A tree is a terrible thing to waste. Jeff Hughes, grounds and sustainability manager at Seattle Children’s, is constantly saving or recycling trees displaced by construction around our campus. The latest example: six trees that must be removed from the median on Sand Pont Way NE near 40th Avenue NE where we’re installing a new traffic light and bike/pedestrian crossing.
Hughes will dig up three cedar trees and replant them in a nearby site on our campus. Three pin oaks, which wouldn’t survive being transplanted, will be cut down but their wood will be saved to create benches.
Hughes doesn’t just save trees around our campus. During a visit to a local nursery, he spotted 11 large river birches that were slated to be cut down because they were growing near power lines. He purchased the trees for pennies on the dollar and led a crew that dug them up. Two are planted in front of the Hartman Building and the others are destined for a bioswale on the Building Hope site, where their tolerance for moisture makes them a perfect fit.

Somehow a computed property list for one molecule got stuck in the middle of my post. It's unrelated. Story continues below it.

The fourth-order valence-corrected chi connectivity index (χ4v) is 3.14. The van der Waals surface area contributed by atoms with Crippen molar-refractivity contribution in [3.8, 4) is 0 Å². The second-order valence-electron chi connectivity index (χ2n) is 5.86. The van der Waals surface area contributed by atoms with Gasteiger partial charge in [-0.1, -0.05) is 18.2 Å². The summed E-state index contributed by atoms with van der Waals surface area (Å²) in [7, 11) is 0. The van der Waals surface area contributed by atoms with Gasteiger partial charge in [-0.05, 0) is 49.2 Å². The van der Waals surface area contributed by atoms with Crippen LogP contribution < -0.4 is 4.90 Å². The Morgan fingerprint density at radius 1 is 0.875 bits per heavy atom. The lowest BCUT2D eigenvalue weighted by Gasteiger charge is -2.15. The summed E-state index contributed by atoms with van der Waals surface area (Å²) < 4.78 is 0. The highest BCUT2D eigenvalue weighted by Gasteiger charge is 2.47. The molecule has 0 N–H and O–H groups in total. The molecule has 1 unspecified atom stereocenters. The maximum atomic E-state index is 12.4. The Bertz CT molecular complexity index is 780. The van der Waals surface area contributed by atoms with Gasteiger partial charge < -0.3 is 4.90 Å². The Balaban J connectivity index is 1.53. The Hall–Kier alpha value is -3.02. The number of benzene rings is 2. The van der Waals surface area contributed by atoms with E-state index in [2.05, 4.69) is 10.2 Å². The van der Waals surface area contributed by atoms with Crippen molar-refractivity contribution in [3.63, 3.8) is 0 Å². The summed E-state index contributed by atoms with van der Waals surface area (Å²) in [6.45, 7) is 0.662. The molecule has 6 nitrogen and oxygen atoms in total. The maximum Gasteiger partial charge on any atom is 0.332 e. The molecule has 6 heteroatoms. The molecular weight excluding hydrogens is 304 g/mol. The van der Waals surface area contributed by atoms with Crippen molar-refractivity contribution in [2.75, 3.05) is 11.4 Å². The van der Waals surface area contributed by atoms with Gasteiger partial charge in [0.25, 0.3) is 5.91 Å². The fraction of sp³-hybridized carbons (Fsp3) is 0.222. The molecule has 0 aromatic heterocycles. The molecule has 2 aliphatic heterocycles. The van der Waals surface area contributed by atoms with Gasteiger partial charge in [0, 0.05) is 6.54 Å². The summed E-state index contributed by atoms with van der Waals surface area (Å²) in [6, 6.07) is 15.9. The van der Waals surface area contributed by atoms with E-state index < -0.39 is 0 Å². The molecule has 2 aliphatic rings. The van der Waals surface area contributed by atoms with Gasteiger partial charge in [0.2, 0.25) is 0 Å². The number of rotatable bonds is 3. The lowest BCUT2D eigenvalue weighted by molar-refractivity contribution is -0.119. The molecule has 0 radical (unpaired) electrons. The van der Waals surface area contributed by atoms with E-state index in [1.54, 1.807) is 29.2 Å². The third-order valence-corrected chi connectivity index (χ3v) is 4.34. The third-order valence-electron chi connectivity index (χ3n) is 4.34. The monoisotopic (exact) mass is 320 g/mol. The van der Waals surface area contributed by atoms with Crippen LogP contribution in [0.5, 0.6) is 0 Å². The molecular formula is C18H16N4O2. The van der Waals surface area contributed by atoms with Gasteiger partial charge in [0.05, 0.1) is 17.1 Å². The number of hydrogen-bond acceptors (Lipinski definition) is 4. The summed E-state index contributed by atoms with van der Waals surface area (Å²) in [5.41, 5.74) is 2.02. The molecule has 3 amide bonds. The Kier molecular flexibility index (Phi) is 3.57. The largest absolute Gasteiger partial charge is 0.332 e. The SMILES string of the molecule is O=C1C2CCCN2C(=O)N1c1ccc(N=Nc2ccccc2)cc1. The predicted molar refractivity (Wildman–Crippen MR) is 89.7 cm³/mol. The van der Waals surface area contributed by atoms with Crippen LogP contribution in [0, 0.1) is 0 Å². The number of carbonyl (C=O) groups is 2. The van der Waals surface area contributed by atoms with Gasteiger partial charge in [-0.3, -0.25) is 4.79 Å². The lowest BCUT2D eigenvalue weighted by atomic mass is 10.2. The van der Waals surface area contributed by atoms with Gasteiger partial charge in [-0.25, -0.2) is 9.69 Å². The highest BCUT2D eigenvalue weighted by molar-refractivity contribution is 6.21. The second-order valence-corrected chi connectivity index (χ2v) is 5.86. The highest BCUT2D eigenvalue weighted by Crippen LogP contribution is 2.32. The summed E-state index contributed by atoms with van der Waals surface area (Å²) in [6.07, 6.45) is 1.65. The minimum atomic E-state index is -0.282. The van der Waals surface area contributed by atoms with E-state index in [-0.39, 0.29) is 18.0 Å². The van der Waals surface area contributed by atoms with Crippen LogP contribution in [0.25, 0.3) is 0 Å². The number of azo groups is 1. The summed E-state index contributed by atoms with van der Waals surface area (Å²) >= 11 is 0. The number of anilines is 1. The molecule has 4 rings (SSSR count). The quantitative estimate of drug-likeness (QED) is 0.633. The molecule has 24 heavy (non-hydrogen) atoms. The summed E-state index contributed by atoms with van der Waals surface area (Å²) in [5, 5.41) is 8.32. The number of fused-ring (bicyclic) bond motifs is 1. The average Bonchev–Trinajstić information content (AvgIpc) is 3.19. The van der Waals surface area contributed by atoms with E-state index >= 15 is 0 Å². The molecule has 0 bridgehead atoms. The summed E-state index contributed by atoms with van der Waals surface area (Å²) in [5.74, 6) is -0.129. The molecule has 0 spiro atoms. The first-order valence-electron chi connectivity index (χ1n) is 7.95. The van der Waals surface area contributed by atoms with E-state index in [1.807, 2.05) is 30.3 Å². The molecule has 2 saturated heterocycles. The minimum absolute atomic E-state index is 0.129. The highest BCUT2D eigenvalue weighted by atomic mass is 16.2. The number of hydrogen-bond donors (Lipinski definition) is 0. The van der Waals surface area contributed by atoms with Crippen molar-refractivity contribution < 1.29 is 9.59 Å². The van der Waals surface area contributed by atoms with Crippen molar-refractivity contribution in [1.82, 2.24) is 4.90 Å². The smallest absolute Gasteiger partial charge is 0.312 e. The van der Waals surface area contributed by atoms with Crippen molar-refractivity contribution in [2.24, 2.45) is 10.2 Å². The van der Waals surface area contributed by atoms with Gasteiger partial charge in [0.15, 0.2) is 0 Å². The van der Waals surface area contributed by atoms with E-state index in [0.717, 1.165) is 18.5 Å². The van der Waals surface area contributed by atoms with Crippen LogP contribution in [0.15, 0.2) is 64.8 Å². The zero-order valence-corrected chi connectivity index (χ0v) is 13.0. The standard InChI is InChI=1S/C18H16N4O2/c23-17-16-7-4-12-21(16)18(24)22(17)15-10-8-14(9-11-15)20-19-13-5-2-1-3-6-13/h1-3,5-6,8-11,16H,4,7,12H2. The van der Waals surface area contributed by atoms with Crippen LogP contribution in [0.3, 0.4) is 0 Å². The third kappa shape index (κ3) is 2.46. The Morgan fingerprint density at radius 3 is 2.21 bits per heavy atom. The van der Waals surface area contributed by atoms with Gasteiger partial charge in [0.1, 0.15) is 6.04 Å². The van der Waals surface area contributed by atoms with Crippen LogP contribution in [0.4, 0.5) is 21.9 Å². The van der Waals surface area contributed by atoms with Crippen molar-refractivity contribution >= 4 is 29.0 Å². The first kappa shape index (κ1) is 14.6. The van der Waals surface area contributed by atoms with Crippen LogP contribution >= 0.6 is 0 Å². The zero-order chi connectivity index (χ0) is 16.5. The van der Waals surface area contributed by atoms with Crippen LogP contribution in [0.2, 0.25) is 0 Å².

The river birches in front of the Hartmann Building are part of frontage improvements we completed this fall. The landscaping also includes three mature boxwoods we salvaged from the Building Hope site and a form of ground cover called pig squeak that Hughes introduced on campus years ago – in part because he knew he could transplant clumps of it later as it grew and spread.
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